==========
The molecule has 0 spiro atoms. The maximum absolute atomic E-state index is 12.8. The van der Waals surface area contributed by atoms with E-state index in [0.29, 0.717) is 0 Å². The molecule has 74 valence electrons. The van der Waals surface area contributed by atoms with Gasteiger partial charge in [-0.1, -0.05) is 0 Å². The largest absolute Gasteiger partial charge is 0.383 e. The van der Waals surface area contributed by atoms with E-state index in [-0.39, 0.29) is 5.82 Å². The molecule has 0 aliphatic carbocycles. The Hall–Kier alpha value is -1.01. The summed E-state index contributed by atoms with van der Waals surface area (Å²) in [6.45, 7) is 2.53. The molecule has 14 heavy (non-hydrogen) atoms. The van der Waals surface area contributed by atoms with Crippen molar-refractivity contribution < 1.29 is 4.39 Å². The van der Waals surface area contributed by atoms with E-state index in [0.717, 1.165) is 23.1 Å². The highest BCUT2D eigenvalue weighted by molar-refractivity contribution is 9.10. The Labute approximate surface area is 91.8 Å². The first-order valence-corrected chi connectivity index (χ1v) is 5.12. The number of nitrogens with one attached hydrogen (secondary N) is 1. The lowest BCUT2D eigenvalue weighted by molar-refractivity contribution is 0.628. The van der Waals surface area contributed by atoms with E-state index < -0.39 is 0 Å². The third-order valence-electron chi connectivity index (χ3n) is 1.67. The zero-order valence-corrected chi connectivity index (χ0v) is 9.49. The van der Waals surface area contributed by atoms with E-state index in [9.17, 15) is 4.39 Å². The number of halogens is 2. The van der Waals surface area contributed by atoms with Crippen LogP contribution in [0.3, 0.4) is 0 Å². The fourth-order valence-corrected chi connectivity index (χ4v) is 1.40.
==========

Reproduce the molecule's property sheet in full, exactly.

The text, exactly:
The molecule has 0 spiro atoms. The maximum absolute atomic E-state index is 12.8. The van der Waals surface area contributed by atoms with E-state index in [0.29, 0.717) is 0 Å². The molecule has 74 valence electrons. The van der Waals surface area contributed by atoms with Gasteiger partial charge in [-0.1, -0.05) is 0 Å². The largest absolute Gasteiger partial charge is 0.383 e. The van der Waals surface area contributed by atoms with E-state index in [-0.39, 0.29) is 5.82 Å². The molecule has 0 aliphatic carbocycles. The Hall–Kier alpha value is -1.01. The summed E-state index contributed by atoms with van der Waals surface area (Å²) in [6.45, 7) is 2.53. The molecule has 14 heavy (non-hydrogen) atoms. The van der Waals surface area contributed by atoms with Crippen molar-refractivity contribution < 1.29 is 4.39 Å². The van der Waals surface area contributed by atoms with E-state index in [0.717, 1.165) is 23.1 Å². The highest BCUT2D eigenvalue weighted by molar-refractivity contribution is 9.10. The Labute approximate surface area is 91.8 Å². The first-order valence-corrected chi connectivity index (χ1v) is 5.12. The number of nitrogens with one attached hydrogen (secondary N) is 1. The lowest BCUT2D eigenvalue weighted by molar-refractivity contribution is 0.628. The van der Waals surface area contributed by atoms with E-state index < -0.39 is 0 Å². The third-order valence-electron chi connectivity index (χ3n) is 1.67. The zero-order valence-corrected chi connectivity index (χ0v) is 9.49. The van der Waals surface area contributed by atoms with E-state index in [9.17, 15) is 4.39 Å². The number of halogens is 2. The van der Waals surface area contributed by atoms with Crippen LogP contribution in [0.3, 0.4) is 0 Å². The fourth-order valence-corrected chi connectivity index (χ4v) is 1.40.